Articles written by Karyn Hede

About the Author

Karyn Hede is news editor of the Nature Publishing Group journal Genetics in Medicine and a correspondent for the Journal of the National Cancer Institute. Her freelance writing has appeared in Science, New Scientist, Technology Review and elsewhere. She teaches scientific writing at the University of North Carolina, Chapel Hill, where she earned advanced degrees in journalism and biology.

October 2013

Scalability (red line) of the triples part of the re-normalized EOMCCSD(T) approach in excited-state calculations for porphyrin-coronene complex. Timings were determined from calculations on the Jaguar Cray XT5 computer system.

Balancing act

October 31st, 2013 Updated: October 31st, 2013

A Pacific Northwest National Laboratory researcher is developing approaches to spread the work evenly over scads of processors in a high-performance computer and to keep calculations clicking even as part of the machine has a hiccup.


November 2012


Filling in the blanks

November 27th, 2012 Updated: November 27th, 2012

To prevent important information from being missed, a Berkeley Lab team is improving how supercomputers divvy up the ponderous tasks surrounding large simulations’ analytics and visualization.


Going deep

November 27th, 2012 Updated: November 27th, 2012

The discovery of that our universe is expanding at an accelerating rate garnered a 2011 Nobel Prize for Saul Perlmutter of the Supernova Cosmology Project at Lawrence Berkeley National Laboratory, but the finding also opened up a plethora of new questions about what is happening in the far reaches of deep space. There, researchers glimpse […]


January 2012

(a) Traditional approaches to address volume-change in battery materials use acetylene black as the conductive additive and PVDF polymer as the mechanical binder. (b) Conductive polymer with dual functionality, as a conductor and binder, could keep both the electric and mechanical integrity of the electrode during the battery cycles. (c) PF-type conductive polymers' molecular structure, with two key function groups in PFFOMB (carbonyl and methylbenzoic ester) tailor the conduction band and improve the mechanical binding force. (Click to enlarge schematic, courtesy of Lin-Wang Wang, Lawrence Berkeley National Laboratory.)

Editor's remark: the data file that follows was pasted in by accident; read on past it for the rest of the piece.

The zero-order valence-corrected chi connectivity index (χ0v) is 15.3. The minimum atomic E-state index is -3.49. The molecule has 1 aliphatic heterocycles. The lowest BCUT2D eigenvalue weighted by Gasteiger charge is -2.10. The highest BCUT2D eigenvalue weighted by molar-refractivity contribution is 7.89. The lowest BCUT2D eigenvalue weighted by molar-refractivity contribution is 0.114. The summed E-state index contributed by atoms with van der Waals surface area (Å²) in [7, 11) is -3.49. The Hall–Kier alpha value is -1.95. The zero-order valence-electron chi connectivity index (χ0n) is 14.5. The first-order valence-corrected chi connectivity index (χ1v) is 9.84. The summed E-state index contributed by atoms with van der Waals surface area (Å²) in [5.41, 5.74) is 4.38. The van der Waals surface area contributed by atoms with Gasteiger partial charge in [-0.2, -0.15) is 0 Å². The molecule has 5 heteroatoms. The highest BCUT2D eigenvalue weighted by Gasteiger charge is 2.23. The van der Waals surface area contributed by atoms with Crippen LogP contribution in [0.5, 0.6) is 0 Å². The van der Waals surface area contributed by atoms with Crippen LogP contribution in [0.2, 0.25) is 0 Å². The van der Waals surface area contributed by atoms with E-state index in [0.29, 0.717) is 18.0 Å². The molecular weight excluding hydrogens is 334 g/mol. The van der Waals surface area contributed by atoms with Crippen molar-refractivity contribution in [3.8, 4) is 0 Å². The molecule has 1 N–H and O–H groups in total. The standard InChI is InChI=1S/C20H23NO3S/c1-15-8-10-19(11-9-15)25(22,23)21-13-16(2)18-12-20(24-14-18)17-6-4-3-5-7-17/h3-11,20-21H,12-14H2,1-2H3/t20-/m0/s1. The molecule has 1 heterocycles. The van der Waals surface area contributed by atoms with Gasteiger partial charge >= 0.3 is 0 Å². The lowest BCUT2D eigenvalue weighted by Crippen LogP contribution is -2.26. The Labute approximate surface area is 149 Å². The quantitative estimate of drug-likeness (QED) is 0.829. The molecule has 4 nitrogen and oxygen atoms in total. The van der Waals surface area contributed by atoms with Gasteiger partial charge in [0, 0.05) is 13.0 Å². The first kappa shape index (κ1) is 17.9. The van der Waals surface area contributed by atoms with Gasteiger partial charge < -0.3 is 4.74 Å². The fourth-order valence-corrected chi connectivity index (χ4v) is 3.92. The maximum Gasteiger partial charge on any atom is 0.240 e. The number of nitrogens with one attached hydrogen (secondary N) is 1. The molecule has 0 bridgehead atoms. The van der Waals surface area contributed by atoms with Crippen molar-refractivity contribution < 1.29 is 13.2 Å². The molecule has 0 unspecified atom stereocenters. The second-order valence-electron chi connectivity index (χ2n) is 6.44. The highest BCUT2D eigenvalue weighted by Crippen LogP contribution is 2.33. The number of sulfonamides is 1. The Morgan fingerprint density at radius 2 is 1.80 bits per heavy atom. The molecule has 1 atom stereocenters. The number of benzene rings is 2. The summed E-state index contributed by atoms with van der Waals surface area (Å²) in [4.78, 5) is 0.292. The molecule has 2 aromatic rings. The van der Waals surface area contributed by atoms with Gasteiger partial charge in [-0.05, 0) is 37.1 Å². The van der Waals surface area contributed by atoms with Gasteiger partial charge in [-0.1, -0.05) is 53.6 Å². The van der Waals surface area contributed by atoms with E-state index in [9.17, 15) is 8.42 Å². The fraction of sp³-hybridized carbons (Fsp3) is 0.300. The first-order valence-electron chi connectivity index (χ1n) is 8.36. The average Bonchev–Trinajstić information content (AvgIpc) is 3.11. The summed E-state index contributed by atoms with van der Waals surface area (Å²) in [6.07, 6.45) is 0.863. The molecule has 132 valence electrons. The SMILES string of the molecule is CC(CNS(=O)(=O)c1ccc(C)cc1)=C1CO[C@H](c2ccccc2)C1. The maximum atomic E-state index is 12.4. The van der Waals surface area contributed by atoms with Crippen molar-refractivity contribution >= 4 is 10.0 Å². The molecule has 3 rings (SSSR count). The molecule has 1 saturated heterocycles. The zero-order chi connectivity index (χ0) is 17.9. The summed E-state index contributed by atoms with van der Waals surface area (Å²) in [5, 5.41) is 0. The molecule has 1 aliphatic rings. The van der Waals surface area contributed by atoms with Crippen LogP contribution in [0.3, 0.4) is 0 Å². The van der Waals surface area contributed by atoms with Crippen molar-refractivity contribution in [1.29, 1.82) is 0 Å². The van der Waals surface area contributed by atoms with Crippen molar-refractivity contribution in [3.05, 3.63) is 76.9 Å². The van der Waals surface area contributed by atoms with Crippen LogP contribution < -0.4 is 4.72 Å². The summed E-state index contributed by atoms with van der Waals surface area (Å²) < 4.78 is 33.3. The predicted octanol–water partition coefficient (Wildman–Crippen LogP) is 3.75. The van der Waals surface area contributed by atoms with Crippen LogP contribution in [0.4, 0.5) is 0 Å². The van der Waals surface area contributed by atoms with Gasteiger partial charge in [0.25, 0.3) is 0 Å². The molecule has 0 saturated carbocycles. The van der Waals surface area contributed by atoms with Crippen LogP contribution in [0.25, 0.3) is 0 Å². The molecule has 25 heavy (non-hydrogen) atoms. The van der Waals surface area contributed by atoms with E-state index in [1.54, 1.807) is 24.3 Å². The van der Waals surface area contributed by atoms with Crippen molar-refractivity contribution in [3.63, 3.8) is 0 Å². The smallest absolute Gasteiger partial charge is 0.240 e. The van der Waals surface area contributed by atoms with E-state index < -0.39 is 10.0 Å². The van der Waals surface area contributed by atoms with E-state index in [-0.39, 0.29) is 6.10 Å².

Power boost

January 19th, 2012 Updated: January 19th, 2012

Berkeley scientists have combined computational modeling and advanced materials synthesis to devise a low-cost anode that bolsters the feasibility of long-life lithium-ion batteries.


September 2011

The tiny white yeast colonies in the right panel interspersed with larger normal colonies are cells that have had a synthetic chromosome inserted and their DNA shuffled by the lab-induced SCRaMbLE system, which introduces changes that slow cell growth. By comparison, all colonies on the left are grown from the standard lab yeast strain and appear uniform. (Click on image to enlarge.)

Designer yeast

September 14th, 2011 Updated: July 25th, 2014

A Johns Hopkins University team has built a yeast chromosome from scratch, they report today in the journal Nature. Sarah Richardson used what she learned as a Computational Science Graduate Fellow to help design and monitor the chromosome’s construction.


March 2010

A well-placed plug for the humble algorithm

March 16th, 2010 Updated: March 16th, 2011

The ceremony in the East Room of the White House, where President Obama bestowed the National Medal of Science on Berni Alder last October, represented the public side of the honor. But for Alder the real action occurred after the ceremony, at a White House meeting for invited guests, politicians, family and other Washington dignitaries. […]


The master of Monte Carlo

March 16th, 2010 Updated: November 30th, 2011

Berni Alder’s Monte Carlo methods have solved problems across the scientific spectrum. Yet the Livermore-based National Medal of Science-recipient still has questions.


December 2009

Nanostructural problem-solvers

December 1st, 2009 Updated: March 16th, 2011

Computation ferrets out emergent behaviors of novel materials built from tiny blocks.